One would not expect straightforward access to a golf club whose only members happen to be Nick Faldo, Ian Woosnam, Sandy Lyle and Colin Montgomerie and so it proved for Paul Casey here yesterday. In winning a vintage BMW PGA Championship, Casey became just the fifth Briton to enter the world's top three since the ranking system began four decades ago.
However, to say it was hard-earned would be criminally undervaluing his triumph. Once again the 31-year-old let slip a sizeable lead before launching a courageous fightback of his own. Ross Fisher pushed him every inch of the Burma Road with a magical 64. Fisher's brilliance set up one of the classic English duels of recent times, in which Casey (right) eventually prevailed on the final green with a nerveless five-footer for a birdie. His relief on collecting the £667,000 first prize was as obvious as it was understandable.
"It was not an easy putt but then any putt to win a golf tournament isn't easy, particularly at an event as big as this," said Casey, who also joined another exclusive band in Faldo, Montgomerie, Woosnam and Seve Ballesteros in completing the "Wentworth double" of the World Match Play and PGA. "I didn't look at the scoreboard until the back nine and then saw that Ross was having an incredible round. I knew then I had to grind it out. I did and this feels great."
Casey began the final round three clear of his nearest challenger, Soren Kjelsen – who finished third – and five ahead of Fisher. But within 11 holes and just over two hours, Casey had seen his compatriot not only peg him back but seemingly also pin him down by forging one clear. It did not look good for Casey. Fisher had stormed through his first 12 holes in six-under and was playing like a man with something to prove. Indeed, Fisher has much to thank Wentworth for, the local lad having received his golfing education here courtesy of a scholarship scheme. "I owe this place so much and so wanted to do it," he said.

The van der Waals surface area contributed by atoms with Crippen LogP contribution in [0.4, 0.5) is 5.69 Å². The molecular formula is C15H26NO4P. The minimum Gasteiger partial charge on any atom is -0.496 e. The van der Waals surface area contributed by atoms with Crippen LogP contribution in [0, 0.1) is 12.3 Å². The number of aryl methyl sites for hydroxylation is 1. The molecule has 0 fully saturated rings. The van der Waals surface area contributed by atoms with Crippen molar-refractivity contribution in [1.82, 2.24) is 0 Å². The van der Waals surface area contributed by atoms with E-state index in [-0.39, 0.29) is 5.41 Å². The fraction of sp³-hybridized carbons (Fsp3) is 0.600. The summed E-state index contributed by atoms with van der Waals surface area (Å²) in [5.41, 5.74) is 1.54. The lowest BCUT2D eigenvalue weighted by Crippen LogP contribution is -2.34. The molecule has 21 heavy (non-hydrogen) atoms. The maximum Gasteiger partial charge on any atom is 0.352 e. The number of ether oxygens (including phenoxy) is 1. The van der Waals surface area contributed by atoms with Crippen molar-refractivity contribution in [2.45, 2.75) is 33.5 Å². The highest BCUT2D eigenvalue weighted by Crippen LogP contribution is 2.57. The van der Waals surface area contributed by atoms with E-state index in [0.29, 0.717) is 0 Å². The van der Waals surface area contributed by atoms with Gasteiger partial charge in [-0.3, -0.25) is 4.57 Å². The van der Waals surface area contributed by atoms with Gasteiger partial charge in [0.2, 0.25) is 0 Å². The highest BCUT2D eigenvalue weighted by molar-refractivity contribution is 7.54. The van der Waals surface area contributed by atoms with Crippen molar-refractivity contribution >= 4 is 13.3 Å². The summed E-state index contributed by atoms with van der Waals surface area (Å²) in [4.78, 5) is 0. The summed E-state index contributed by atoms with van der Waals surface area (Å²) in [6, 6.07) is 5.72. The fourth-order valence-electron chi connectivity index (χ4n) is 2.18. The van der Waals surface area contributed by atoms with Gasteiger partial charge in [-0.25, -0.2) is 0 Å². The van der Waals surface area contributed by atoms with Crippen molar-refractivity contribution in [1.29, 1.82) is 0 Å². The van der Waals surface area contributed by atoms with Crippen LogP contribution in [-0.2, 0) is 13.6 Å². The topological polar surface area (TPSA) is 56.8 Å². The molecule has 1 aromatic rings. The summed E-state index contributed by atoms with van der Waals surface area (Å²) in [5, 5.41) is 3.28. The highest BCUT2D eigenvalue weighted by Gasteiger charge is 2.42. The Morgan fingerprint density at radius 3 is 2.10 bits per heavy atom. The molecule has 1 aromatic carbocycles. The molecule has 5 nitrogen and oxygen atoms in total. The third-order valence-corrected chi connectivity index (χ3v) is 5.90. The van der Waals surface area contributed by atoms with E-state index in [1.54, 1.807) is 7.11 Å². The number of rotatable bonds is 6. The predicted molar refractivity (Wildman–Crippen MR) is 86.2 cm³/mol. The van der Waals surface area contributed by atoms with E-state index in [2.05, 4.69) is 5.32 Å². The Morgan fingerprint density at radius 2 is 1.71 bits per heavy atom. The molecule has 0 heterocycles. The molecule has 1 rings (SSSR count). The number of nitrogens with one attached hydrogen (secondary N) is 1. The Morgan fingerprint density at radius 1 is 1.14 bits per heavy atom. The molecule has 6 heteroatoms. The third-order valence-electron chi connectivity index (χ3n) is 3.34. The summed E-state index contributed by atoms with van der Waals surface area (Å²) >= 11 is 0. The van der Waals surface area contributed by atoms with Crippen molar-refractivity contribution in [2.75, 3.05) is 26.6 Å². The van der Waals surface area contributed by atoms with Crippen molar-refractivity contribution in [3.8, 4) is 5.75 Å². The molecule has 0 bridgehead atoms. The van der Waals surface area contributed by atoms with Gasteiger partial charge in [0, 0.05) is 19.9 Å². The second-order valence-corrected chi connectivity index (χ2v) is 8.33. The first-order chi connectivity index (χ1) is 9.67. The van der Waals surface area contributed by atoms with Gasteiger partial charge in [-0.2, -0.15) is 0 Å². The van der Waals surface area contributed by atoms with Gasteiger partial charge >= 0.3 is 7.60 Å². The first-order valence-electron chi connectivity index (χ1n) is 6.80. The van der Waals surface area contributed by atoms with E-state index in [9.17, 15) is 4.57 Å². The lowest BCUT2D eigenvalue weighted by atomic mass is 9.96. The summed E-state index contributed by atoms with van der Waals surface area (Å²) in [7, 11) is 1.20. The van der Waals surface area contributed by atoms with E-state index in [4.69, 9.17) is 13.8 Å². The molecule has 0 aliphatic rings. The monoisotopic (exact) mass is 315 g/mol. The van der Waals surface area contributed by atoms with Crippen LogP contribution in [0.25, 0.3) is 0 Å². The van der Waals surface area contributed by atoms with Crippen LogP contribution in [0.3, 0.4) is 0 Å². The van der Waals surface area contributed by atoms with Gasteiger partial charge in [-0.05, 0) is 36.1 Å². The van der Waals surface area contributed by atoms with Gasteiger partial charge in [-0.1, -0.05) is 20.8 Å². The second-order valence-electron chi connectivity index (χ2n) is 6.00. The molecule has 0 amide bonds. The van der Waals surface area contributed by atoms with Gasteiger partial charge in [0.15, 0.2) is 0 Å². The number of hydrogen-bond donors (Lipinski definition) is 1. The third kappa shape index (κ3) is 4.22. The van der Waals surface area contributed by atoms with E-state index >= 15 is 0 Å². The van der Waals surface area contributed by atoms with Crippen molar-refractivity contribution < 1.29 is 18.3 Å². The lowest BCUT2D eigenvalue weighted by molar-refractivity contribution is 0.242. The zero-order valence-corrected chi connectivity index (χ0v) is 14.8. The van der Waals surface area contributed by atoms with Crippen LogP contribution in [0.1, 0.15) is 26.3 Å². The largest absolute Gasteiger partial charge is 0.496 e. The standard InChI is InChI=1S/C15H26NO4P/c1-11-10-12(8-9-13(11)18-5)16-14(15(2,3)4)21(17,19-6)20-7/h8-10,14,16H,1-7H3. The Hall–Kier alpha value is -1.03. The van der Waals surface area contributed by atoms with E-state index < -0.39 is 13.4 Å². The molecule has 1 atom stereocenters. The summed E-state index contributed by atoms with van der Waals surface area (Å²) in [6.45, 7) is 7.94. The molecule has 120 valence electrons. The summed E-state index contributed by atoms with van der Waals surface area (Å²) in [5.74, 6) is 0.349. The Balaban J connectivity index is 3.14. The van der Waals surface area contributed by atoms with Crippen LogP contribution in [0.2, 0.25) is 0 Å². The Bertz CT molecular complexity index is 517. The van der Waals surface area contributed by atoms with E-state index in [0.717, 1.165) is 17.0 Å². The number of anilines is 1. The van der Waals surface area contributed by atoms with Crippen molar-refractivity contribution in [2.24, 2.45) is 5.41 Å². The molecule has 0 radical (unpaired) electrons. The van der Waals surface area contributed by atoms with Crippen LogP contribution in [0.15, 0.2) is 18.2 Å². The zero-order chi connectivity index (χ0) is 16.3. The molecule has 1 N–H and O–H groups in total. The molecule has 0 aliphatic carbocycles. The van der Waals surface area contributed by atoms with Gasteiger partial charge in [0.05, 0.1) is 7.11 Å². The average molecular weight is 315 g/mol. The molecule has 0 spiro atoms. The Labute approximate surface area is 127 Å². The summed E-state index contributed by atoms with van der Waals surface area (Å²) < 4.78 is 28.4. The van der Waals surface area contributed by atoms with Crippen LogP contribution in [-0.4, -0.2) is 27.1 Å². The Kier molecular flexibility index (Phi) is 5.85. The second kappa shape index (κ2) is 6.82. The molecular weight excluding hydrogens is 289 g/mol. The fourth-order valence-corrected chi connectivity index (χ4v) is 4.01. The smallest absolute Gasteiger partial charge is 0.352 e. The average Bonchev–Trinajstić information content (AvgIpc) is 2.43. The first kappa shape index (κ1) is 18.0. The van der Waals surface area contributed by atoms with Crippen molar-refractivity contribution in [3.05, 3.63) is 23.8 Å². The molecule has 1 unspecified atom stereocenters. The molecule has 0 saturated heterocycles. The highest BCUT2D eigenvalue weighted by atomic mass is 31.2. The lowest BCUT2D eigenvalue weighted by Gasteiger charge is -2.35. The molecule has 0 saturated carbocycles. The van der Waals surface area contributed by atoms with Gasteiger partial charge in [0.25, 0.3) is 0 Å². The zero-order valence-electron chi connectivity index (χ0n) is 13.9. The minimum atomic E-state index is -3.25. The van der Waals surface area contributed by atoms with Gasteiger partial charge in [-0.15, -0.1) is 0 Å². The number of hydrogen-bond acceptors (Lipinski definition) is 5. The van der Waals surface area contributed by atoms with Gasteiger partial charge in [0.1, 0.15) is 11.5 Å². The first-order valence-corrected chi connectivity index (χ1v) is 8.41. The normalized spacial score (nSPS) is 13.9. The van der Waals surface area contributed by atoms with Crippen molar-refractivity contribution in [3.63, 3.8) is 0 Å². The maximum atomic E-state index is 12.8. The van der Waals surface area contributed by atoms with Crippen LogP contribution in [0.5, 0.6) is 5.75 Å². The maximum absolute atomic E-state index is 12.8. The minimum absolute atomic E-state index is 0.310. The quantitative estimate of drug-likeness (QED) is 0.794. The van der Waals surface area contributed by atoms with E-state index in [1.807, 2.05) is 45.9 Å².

It was not to be, but that had nothing to do with any failing on Fisher's part and everything to do with the iron resolve of Casey. While his play early on yesterday was discernibly twitchy, he summoned the spirit to play the last five holes in three-under. If the sand-save on the 18th bore the hallmarks of a true champion, then so too did the seven-footer for birdie on the 17th. His finish had taken some gumption, considering that the red-hot Casey of the previous two days had strangely struggled on this inviting climax. And then, of course, there were the whispers to forget, which have followed Casey ever since his knees first showed a penchant for trembling.
At the 2004 Wales Open, Casey was four ahead with seven remaining and lost to Simon Khan, while at the 2006 British Masters he was again four clear of the eventual winner, Johan Edfors, with eight left. More recently he was within one of Trevor Immelman's lead at Augusta last year after three holes on the last day and then dropped six in the next five holes. Then there was Abu Dhabi in January when he was six clear with seven to go – and at last won by one. No, it never is uncomplicated for Casey even when it probably should be.
To be fair that was not one of these occasions as Fisher's form was little short of mesmeric. To withstand the charge, Casey was forced to show his class and that he was able to bodes so well for the forthcoming majors. Only Tiger Woods and Phil Mickelson are rated better in the rankings now and although some eyebrows will be raised at the truth of all that, nobody can argue with Casey's remarkable start to 2009. On January 1, he was 41st in the world. Since then he has won three titles, including his first in America. Rarefied heights, indeed.
*Colin Montgomerie will not be appearing at this year's US Open after last night pulling out of today's 36-hole qualifying event at Walton Heath. The Scot, who has finished second in the US Open three times, shot a final-round 76 at Wentworth yesterday.